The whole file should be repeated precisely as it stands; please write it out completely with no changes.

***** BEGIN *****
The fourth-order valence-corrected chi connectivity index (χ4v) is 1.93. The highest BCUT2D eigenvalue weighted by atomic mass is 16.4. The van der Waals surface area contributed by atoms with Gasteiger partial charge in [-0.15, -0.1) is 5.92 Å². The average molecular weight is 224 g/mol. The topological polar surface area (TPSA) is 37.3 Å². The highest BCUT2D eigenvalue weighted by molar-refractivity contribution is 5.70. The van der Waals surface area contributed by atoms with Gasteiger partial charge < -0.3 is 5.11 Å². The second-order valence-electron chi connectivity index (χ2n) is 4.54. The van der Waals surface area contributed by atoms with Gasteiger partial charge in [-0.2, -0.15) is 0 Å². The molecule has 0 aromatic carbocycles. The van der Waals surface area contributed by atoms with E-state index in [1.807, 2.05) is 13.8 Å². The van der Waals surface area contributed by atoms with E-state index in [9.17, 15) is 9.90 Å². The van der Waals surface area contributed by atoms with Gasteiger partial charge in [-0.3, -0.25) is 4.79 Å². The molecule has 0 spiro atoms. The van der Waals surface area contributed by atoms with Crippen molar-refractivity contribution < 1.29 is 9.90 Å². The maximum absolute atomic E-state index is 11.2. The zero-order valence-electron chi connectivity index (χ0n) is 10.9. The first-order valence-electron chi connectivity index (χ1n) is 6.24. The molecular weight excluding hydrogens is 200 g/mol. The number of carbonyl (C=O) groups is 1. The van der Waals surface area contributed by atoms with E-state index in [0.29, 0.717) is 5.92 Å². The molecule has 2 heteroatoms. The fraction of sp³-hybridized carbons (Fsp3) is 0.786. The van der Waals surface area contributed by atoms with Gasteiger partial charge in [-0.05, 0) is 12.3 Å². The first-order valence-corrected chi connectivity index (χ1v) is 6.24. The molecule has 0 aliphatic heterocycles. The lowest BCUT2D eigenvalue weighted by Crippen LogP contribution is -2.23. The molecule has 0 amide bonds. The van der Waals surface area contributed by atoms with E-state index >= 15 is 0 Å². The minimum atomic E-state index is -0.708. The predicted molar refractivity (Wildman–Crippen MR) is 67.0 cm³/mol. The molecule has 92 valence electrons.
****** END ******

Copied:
The fourth-order valence-corrected chi connectivity index (χ4v) is 1.93. The highest BCUT2D eigenvalue weighted by atomic mass is 16.4. The van der Waals surface area contributed by atoms with Gasteiger partial charge in [-0.15, -0.1) is 5.92 Å². The average molecular weight is 224 g/mol. The topological polar surface area (TPSA) is 37.3 Å². The highest BCUT2D eigenvalue weighted by molar-refractivity contribution is 5.70. The van der Waals surface area contributed by atoms with Gasteiger partial charge < -0.3 is 5.11 Å². The second-order valence-electron chi connectivity index (χ2n) is 4.54. The van der Waals surface area contributed by atoms with Gasteiger partial charge in [-0.2, -0.15) is 0 Å². The molecule has 0 aromatic carbocycles. The van der Waals surface area contributed by atoms with E-state index in [1.807, 2.05) is 13.8 Å². The van der Waals surface area contributed by atoms with E-state index in [9.17, 15) is 9.90 Å². The van der Waals surface area contributed by atoms with Gasteiger partial charge in [-0.3, -0.25) is 4.79 Å². The molecule has 0 spiro atoms. The van der Waals surface area contributed by atoms with Crippen molar-refractivity contribution < 1.29 is 9.90 Å². The maximum absolute atomic E-state index is 11.2. The zero-order valence-electron chi connectivity index (χ0n) is 10.9. The first-order valence-electron chi connectivity index (χ1n) is 6.24. The molecular weight excluding hydrogens is 200 g/mol. The number of carbonyl (C=O) groups is 1. The van der Waals surface area contributed by atoms with E-state index in [0.29, 0.717) is 5.92 Å². The molecule has 2 heteroatoms. The fraction of sp³-hybridized carbons (Fsp3) is 0.786. The van der Waals surface area contributed by atoms with Gasteiger partial charge in [-0.05, 0) is 12.3 Å². The first-order valence-corrected chi connectivity index (χ1v) is 6.24. The molecule has 0 aliphatic heterocycles. The lowest BCUT2D eigenvalue weighted by Crippen LogP contribution is -2.23. The molecule has 0 amide bonds. The van der Waals surface area contributed by atoms with E-state index >= 15 is 0 Å². The minimum atomic E-state index is -0.708. The predicted molar refractivity (Wildman–Crippen MR) is 67.0 cm³/mol. The molecule has 92 valence electrons.